1 Engineering News, Sept. 21, 1899.
The practice which has been followed to some extent of facing the spandrel walls with cut stone masonry, is considered questionable. The Cost of ashlar facing is likely to be so great as to discourage the use of headers of sufficient length to give a good bond with the concrete, and it is next to impossible to make this equal to monolithic concrete construction. Again, since concrete is frequently used to protect ashlar masonry that has started to disintegrate, it is rather a reversal of what has been found good practice to face concrete with a thin layer of cut stone. No criticism is intended of the method of building a pier of large dimension stone with concrete hearting, as this is a different matter. But a thin parapet or spandrel wall faced with a mere shell of cut stone, however beautiful it may be when built, is likely to take on a somewhat dilapidated appearance after ten years' service, especially if it is called upon to pass through one or two floods of unusual violence.
As already intimated, the Cost of a concrete arch, especially where reinforcement is used, is, under ordinary circumstances, considerably less than a masonry arch of equal appearance and strength. The only exceptions to this rule are where the facilities for obtaining stone suitable for masonry are exceptional, and where the work is far removed from cement-producing regions and from the coast. The ability to employ common labor for much of the construction work in a concrete arch is an advantage only partially offset by the necessity of having somewhat more careful work done upon the arch centers and more careful supervision of construction.
The concrete of the arch ring should be of the best quality, especially if steel reinforcement is not used. For this purpose, the stone, broken to a size not exceeding two inches in any dimension, should be mixed with a quantity of mortar a little more than sufficient to fill the voids, and composed of one part Portland cement to two parts sand. Interiors of piers and abutments may be made of a poorer mixture, such as one Portland cement to three of sand and six of broken stone, or even in some cases where abutments are massive, one to four to eight concrete may be employed.
Substantial centers must be provided for concrete arches, and the lagging should be sized, dressed on the upper side, and laid with radial joints parallel to the arch axis. Two inch plank sized to one and three-quarters inches is usually employed for lagging, and the supporting ribs should be from three to four feet centers. For spans up to forty feet a braced wooden rib with one center support and two end supports is used, but for longer spans a trussed center with supports ten to eighteen feet apart is employed. The centers should be made rigid and the camber need be very slight, say from 1/1200 to 1/600 of the radius at the crown. Not less than twenty-eight days should be allowed to elapse after building the arch before striking the centers.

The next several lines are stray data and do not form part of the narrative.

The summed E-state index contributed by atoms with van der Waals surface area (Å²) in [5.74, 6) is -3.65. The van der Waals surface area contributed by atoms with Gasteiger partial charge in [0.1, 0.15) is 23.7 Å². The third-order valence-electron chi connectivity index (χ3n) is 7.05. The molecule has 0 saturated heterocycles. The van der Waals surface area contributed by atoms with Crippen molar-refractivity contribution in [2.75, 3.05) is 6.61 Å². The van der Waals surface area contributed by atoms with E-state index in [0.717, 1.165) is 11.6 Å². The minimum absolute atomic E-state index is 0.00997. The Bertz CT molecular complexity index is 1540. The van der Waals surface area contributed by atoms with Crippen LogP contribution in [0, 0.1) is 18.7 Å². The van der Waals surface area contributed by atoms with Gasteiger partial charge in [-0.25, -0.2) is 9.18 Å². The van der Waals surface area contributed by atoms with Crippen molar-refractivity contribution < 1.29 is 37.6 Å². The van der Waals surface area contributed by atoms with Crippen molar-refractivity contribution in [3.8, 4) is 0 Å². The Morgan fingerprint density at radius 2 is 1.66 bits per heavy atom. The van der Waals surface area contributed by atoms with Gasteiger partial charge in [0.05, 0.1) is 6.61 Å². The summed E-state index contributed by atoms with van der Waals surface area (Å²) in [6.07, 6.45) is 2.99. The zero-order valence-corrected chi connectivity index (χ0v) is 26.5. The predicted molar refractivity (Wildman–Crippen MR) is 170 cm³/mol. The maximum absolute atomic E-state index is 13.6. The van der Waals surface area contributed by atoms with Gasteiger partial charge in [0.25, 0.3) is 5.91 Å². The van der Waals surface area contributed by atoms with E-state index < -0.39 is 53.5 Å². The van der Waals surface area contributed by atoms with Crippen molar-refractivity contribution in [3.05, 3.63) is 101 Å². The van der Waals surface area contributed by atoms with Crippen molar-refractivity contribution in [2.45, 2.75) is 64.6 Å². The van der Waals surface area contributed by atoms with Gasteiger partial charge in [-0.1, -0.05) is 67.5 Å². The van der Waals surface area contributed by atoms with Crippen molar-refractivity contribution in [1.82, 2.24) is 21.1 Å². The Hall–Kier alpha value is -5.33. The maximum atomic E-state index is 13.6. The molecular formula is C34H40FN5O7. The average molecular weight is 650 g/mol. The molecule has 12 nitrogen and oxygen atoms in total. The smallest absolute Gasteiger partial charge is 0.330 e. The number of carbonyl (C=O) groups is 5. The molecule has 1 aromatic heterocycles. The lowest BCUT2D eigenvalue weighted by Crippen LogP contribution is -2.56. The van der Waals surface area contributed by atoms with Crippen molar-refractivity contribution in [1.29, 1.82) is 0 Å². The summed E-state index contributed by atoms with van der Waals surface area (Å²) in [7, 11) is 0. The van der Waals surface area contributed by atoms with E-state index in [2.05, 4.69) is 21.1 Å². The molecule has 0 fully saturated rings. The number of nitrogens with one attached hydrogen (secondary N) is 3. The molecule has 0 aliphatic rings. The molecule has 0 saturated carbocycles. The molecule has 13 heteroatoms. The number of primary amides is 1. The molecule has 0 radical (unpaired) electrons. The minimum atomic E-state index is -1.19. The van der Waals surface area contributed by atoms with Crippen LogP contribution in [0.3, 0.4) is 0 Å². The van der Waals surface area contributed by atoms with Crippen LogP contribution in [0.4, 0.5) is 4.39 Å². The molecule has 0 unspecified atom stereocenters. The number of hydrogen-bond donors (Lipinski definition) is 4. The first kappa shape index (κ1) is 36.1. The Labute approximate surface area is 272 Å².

A method that has been largely employed in building the arch ring is to divide the arch into longitudinal rings by planes at right angles to the arch axis. It is believed to be better practice, however, to build the arch as a series of voussoir courses beginning with the spring course, but not necessarily proceeding in order from the springing to the crown. The advantages of this method of building the arch, in transverse courses parallel to the axis of the intrados, are that the planes of weakness may be made at right angles to the line of pressure; the unequal loading, and consequent settlement of the centers, has less tendency to crack the sections or to separate one section from another. In cases of failure of concrete arches under excessive floods, the tendency of the arch to separate along a longitudinal joint forming a plane of weakness has been clearly shown.
746. The tendency of the center to rise at the crown as the arch ring is built up on the haunches is sometimes overcome by temporarily loading the crown. In constructing the ring in voussoir courses, the order of the work may be so arranged as to distribute the loading on the centers in any manner desired. Such an expedient was adopted in the construction of the Illinois Central R. R. arch across Big Muddy River, where the arch ring was divided into nineteen voussoirs. The two springers were built first, then the fifth row of voussoirs towards the crown on each side, followed by the ninth row, the third and seventh. The intermediate blocks were then built in order toward the crown, the second, fourth, sixth and eighth, and finally the keystone. In this way the weight was well distributed on the centers, and the load on the two sides of the crown was kept symmetrical. The monolithic blocks forming the voussoirs that were built in molds had recesses on either side, which were made by securing planks to the interior of the mold. When the intermediate blocks were built, the concrete thus keyed into the blocks first made.
The division of the work into voussoir courses will usually admit of such size molds or blocks that two, one on either side of the center, may be completed in a day. If it becomes necessary to interrupt the laying of a block, however, a vertical bulkhead should be constructed in the mold, with key or dowel pins if desired, to assist in making a bond when the block is completed.
To provide a smooth face, a thin facing mortar of one part Portland to two parts sand is desirable, laid at the time of building the concrete in accordance with methods already described. A thicker layer of granolithic may be used on the soffit and will somewhat more effectually prevent the broken stone of the concrete settling on the lagging, which is always likely to occur to the detriment of the appearance of the finished work.